Articles Posted in Attorney misconduct

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guitar boyYou’ll recall that the estate of Randy California (né Randy Craig Wolfe, guitarist and songwriter from the 70’s art-rock band, Spirit) has sued Led Zeppelin in Pennsylvania, claiming that Zeppelin copped the opening guitar riff and chord progression from Wolfe’s song, Taurus, to create perhaps the most iconic of all rock songs, Stairway to Heaven. Why sue in Pennsylvania, you may ask?

That’s also the question that Led Zeppelin asked district judge Juan Sanchez. Zep’s first response out of the gate was to move to dismiss the suit, or at a minimum to transfer the venue to the Central District of California – by consent of the defendants  – where at least one of the defendants (Warner Music Group Corp.) resides. Led Zeppelin, the band, as well as the individual members of the group, is represented by Helene Freeman, of NYC’s venerable Phillips Nizer, and local counsel, Michael Eidel of Fox Rothschild. Continue reading

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The lawsuit filed against Led Zeppelin (May 31, 2014, U.S. District Court in Pennsylvania) by the estate of the late Randy California (of West Coast art rock band, Spirit) – forty-something years later – alleges that Led Zeppelin stole the iconic guitar figure and chord progression that opens “Stairway to Heaven” from a Spirit song written by California (né Randy Wolfe) called “Taurus”. Here, listen for yourself: “Taurus”; “Stairway”.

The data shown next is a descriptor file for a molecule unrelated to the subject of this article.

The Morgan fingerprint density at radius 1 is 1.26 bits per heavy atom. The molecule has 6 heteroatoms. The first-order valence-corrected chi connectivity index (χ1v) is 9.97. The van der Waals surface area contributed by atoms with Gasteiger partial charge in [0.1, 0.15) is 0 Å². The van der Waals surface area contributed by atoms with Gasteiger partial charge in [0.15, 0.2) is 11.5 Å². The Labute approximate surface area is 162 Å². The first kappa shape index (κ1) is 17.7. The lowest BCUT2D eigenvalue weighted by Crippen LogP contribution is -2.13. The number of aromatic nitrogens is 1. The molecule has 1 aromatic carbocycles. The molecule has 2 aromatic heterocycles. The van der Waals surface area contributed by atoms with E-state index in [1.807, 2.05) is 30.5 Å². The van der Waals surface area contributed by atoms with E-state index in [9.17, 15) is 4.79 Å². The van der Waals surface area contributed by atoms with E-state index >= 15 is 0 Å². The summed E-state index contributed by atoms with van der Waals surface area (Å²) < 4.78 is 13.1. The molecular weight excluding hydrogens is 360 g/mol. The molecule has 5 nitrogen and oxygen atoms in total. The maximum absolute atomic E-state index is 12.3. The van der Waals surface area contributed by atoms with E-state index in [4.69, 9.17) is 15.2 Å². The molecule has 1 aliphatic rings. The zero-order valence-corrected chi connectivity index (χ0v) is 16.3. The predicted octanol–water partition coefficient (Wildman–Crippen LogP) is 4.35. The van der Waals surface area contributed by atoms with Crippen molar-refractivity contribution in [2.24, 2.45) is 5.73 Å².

staircaseTo prevail, California’s estate must prove that Zep copied the prior work and that there is a substantial similarity between the two songs. Copying may be proved circumstantially based on evidence of access and similarity, and there’s an inverse relationship between the amount of access and similarity required: the more access, the less similarity needs to be shown. Similarly, the more similarity exists, the less access must be shown. “Stairway” was first recorded in 1970, and it’s well-documented that Zep had access to “Taurus” through Spirit’s live set, as the bands often performed together in the late-60s. In addition to copying, “substantial similarity” must be shown. “Substantial” means the copying is substantial in degree, as measured qualitatively or qualitatively. “Similar” means that the copy sounds similar to the ears of an ordinary member of the listening audience. Yes, in both songs there is a slow, descending chromatic melody against a common chord progression through the first four measures of each, though the Spirit tune is harmonized very differently from Zeppelin’s, and the guitar phrase in “Stairway” has an elegance lacking in “Taurus”. Yes, there are definite similarities but are they “substantial”?

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